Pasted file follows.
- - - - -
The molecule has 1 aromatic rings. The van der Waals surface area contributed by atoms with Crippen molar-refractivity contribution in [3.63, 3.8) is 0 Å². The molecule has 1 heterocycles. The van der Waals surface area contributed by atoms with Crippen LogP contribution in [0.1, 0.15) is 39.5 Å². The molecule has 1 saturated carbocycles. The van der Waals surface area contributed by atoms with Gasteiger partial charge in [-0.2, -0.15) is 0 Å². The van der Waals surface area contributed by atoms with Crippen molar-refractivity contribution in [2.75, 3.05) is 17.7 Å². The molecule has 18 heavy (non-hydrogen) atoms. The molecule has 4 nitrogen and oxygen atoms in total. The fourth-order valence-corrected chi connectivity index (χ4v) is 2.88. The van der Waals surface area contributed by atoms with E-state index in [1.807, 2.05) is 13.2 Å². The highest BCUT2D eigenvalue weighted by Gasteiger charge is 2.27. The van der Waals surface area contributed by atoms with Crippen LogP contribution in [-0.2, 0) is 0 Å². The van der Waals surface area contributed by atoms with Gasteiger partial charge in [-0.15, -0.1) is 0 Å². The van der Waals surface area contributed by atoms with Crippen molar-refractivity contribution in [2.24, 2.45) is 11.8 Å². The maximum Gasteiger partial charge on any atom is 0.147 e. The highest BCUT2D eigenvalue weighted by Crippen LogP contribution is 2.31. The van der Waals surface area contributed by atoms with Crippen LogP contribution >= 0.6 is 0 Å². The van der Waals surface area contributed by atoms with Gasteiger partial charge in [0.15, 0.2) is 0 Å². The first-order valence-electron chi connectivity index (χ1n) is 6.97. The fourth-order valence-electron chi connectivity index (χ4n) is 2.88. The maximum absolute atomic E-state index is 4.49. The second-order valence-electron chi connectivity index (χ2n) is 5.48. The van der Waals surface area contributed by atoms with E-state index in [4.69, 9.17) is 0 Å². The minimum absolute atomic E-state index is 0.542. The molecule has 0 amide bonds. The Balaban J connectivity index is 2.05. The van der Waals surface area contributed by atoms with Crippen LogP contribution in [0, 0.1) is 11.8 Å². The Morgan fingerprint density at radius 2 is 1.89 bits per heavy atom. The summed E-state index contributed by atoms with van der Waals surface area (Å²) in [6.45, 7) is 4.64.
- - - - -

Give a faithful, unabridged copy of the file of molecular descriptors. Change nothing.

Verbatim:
The molecule has 1 aromatic rings. The van der Waals surface area contributed by atoms with Crippen molar-refractivity contribution in [3.63, 3.8) is 0 Å². The molecule has 1 heterocycles. The van der Waals surface area contributed by atoms with Crippen LogP contribution in [0.1, 0.15) is 39.5 Å². The molecule has 1 saturated carbocycles. The van der Waals surface area contributed by atoms with Gasteiger partial charge in [-0.2, -0.15) is 0 Å². The van der Waals surface area contributed by atoms with Crippen molar-refractivity contribution in [2.75, 3.05) is 17.7 Å². The molecule has 18 heavy (non-hydrogen) atoms. The molecule has 4 nitrogen and oxygen atoms in total. The fourth-order valence-corrected chi connectivity index (χ4v) is 2.88. The van der Waals surface area contributed by atoms with E-state index in [1.807, 2.05) is 13.2 Å². The highest BCUT2D eigenvalue weighted by Gasteiger charge is 2.27. The van der Waals surface area contributed by atoms with Crippen LogP contribution in [-0.2, 0) is 0 Å². The van der Waals surface area contributed by atoms with Gasteiger partial charge in [-0.15, -0.1) is 0 Å². The van der Waals surface area contributed by atoms with Crippen molar-refractivity contribution in [2.24, 2.45) is 11.8 Å². The maximum Gasteiger partial charge on any atom is 0.147 e. The highest BCUT2D eigenvalue weighted by Crippen LogP contribution is 2.31. The van der Waals surface area contributed by atoms with Crippen LogP contribution >= 0.6 is 0 Å². The van der Waals surface area contributed by atoms with Gasteiger partial charge in [0.15, 0.2) is 0 Å². The first-order valence-electron chi connectivity index (χ1n) is 6.97. The fourth-order valence-electron chi connectivity index (χ4n) is 2.88. The maximum absolute atomic E-state index is 4.49. The second-order valence-electron chi connectivity index (χ2n) is 5.48. The van der Waals surface area contributed by atoms with E-state index in [4.69, 9.17) is 0 Å². The minimum absolute atomic E-state index is 0.542. The molecule has 0 amide bonds. The Balaban J connectivity index is 2.05. The van der Waals surface area contributed by atoms with Crippen LogP contribution in [0, 0.1) is 11.8 Å². The Morgan fingerprint density at radius 2 is 1.89 bits per heavy atom. The summed E-state index contributed by atoms with van der Waals surface area (Å²) in [6.45, 7) is 4.64.